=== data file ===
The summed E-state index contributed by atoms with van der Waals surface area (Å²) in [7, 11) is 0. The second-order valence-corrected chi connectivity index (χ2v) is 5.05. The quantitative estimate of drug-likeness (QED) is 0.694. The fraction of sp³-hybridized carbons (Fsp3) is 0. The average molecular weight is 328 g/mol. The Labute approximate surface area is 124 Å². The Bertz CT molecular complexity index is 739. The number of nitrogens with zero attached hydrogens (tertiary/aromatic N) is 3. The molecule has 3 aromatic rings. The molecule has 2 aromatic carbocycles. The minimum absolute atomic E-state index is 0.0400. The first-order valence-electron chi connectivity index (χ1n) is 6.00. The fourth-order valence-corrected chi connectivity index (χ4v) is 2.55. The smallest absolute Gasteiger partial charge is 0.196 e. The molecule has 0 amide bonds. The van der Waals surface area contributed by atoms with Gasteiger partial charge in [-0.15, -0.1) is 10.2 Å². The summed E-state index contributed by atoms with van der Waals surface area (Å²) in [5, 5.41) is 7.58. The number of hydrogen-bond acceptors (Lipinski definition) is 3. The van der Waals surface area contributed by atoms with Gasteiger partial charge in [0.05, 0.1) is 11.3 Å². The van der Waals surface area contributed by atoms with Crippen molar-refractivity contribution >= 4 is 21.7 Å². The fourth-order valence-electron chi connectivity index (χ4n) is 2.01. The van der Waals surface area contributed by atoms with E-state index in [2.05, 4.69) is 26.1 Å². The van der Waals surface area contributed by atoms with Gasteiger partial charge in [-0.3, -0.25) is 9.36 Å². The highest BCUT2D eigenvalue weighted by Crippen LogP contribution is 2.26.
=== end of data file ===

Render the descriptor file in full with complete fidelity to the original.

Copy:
The summed E-state index contributed by atoms with van der Waals surface area (Å²) in [7, 11) is 0. The second-order valence-corrected chi connectivity index (χ2v) is 5.05. The quantitative estimate of drug-likeness (QED) is 0.694. The fraction of sp³-hybridized carbons (Fsp3) is 0. The average molecular weight is 328 g/mol. The Labute approximate surface area is 124 Å². The Bertz CT molecular complexity index is 739. The number of nitrogens with zero attached hydrogens (tertiary/aromatic N) is 3. The molecule has 3 aromatic rings. The molecule has 2 aromatic carbocycles. The minimum absolute atomic E-state index is 0.0400. The first-order valence-electron chi connectivity index (χ1n) is 6.00. The fourth-order valence-corrected chi connectivity index (χ4v) is 2.55. The smallest absolute Gasteiger partial charge is 0.196 e. The molecule has 0 amide bonds. The van der Waals surface area contributed by atoms with Gasteiger partial charge in [-0.15, -0.1) is 10.2 Å². The summed E-state index contributed by atoms with van der Waals surface area (Å²) in [5, 5.41) is 7.58. The number of hydrogen-bond acceptors (Lipinski definition) is 3. The van der Waals surface area contributed by atoms with Gasteiger partial charge in [0.05, 0.1) is 11.3 Å². The van der Waals surface area contributed by atoms with Crippen molar-refractivity contribution >= 4 is 21.7 Å². The fourth-order valence-electron chi connectivity index (χ4n) is 2.01. The van der Waals surface area contributed by atoms with E-state index in [2.05, 4.69) is 26.1 Å². The van der Waals surface area contributed by atoms with Gasteiger partial charge in [-0.3, -0.25) is 9.36 Å². The highest BCUT2D eigenvalue weighted by Crippen LogP contribution is 2.26.